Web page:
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Dan Hurley will stay as UConn coach after turning down a lucrative Lakers offer

Head coach Dan Hurley of the Connecticut Huskies celebrates after defeating the Illinois Fighting Illini in the Elite 8 round of the NCAA Men's Basketball Tournament at TD Garden on March 30, 2024 in Boston, Massachusetts.
Michael Reaves
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Getty Images
Head coach Dan Hurley of the Connecticut Huskies celebrates after defeating the Illinois Fighting Illini in the Elite 8 round of the NCAA Men's Basketball Tournament at TD Garden on March 30, 2024 in Boston, Massachusetts.

The ongoing “Will he or won’t he coach the Los Angeles Lakers?” intrigue that has captivated Connecticut for days has come to an end: He won’t.

Dan Hurley will not leave UConn men’s basketball to coach the NBA team, ESPN reported Monday.

It was a reported six-year contract worth $70 million, but it was apparently an offer he could refuse.

Andrea Sirakides Hurley, Dan Hurley’s wife, leaves the UConn Men’s Basketball practice facility moments after reports were confirmed that Dan Hurley turned down a position to coach the Lakers and would remain at UConn.
Mark Mirko
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Connecticut Public
Andrea Sirakides Hurley, Dan Hurley’s wife, leaves the UConn men’s basketball practice facility on Monday, June 10, moments after reports were confirmed that Dan Hurley turned down a position to coach the Los Angeles Lakers and would remain at UConn.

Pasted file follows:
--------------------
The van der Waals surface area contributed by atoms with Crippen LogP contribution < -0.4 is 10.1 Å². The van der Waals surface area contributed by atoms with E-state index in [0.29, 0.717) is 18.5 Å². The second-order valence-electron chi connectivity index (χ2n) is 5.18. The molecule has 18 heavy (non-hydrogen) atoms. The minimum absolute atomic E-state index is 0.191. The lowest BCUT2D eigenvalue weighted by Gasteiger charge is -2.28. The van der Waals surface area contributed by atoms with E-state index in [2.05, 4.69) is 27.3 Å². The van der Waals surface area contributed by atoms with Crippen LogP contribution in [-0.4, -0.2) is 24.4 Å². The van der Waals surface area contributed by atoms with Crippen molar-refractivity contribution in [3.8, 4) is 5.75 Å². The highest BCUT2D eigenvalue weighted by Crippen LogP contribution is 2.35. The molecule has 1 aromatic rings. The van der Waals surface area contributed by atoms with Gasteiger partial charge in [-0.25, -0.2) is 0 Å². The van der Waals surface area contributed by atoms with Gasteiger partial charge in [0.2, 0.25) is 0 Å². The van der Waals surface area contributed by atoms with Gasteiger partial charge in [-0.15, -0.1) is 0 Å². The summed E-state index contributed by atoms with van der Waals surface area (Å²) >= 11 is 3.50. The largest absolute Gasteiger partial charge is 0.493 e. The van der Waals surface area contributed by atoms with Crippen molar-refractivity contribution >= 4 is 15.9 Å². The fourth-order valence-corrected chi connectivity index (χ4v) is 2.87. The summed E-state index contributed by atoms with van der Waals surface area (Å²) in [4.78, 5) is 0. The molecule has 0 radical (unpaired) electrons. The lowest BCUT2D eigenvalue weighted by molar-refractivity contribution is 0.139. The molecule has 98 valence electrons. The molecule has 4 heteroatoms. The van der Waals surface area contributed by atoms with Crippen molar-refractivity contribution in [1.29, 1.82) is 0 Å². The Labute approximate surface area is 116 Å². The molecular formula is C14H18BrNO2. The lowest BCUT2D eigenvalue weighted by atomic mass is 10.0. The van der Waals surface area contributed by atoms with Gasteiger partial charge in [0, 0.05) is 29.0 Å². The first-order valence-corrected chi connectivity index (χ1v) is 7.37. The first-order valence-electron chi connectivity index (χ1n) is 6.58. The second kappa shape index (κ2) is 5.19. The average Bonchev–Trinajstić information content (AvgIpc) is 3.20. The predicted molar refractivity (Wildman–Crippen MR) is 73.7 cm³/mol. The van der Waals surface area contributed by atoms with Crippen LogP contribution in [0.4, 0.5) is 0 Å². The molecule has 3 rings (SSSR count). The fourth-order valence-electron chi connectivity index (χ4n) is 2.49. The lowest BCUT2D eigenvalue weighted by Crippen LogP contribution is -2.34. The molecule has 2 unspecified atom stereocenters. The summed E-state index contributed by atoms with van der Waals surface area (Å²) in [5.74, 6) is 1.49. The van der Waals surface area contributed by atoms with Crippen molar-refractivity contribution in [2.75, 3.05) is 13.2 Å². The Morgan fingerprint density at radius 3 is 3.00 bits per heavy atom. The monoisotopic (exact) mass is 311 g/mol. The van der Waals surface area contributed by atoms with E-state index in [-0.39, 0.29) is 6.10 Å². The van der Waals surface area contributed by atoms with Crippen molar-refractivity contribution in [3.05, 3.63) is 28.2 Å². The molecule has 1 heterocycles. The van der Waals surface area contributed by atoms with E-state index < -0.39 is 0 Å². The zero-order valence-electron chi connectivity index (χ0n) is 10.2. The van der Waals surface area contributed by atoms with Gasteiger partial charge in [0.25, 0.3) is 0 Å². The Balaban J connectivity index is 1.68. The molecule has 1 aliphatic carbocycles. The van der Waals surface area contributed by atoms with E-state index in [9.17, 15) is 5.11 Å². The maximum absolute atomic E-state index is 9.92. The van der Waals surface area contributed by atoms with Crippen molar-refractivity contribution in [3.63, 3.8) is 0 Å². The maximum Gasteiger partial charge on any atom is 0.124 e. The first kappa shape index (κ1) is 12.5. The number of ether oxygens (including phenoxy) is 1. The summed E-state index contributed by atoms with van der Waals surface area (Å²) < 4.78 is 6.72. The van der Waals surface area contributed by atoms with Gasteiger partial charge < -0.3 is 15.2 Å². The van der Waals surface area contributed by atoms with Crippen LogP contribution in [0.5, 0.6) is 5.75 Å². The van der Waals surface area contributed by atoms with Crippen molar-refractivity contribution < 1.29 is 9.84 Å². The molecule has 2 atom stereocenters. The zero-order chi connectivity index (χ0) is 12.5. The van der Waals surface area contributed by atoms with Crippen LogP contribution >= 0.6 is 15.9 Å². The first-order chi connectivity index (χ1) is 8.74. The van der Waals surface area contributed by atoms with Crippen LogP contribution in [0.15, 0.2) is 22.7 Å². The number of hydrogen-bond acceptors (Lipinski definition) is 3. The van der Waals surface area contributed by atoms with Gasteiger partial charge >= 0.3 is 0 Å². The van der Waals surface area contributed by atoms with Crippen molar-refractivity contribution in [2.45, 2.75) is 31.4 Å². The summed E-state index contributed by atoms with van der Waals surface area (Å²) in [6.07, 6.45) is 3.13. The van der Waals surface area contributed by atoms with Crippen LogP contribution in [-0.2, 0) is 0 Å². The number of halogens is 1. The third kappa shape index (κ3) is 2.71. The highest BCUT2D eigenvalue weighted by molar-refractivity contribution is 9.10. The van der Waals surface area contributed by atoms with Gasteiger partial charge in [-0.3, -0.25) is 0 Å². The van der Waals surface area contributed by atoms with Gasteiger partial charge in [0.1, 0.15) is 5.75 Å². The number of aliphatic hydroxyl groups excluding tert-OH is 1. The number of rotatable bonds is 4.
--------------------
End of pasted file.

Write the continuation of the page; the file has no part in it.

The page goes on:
The UConn coach told an ESPN reporter that the Lakers made a “compelling case” but that he wants to focus on what he’s built with the Huskies. UConn won back-to-back national championships in 2023 and 2024.

A UConn spokesperson said the report is accurate, but that the university would not be commenting at the moment. But soon after the news was announced, UConn posted on social media an image of Hurley at a Huskies game, raising his hands in the air.

Later Monday afternoon, Hurley released a statement, saying he met with the team earlier in the day. He said the team's focus is on "getting better" and "connecting as a team" as they continue to pursue championships.

"I am humbled by this entire experience," Hurley said. "At the end of the day, I am extremely proud of the championship culture we have built at Connecticut."

The news pleased basketball fans, UConn students and leaders, as well as elected officials across the state.

"Our MVP Coach is staying in CT," Gov. Ned Lamont posted on social media just minutes after the news was announced.

On LinkedIn, Lamont wrote: "Coach turned down $70M to stay in Connecticut. Talk about a ringing endorsement of a place and opportunity."

On the Storrs campus Monday, Husky fans were elated. Larry Ross says he has been part of the UConn community since he came to the school in 1965.

"I'm thrilled," Ross said. "I think Hurley has done a wonderful job. He strikes me as a really great guy, great coach. ... Clearly a great coach. And I couldn't be happier that he's staying."

Michael Taylor, also a UConn graduate, said he had a big smile when he learned Hurley was staying. He said he thanks Hurley for what he's done for the UConn community.

“It’s fantastic to see a man who has principles and has found a place where he can make a career and a mark as opposed to 'take the money and run,'” Taylor said.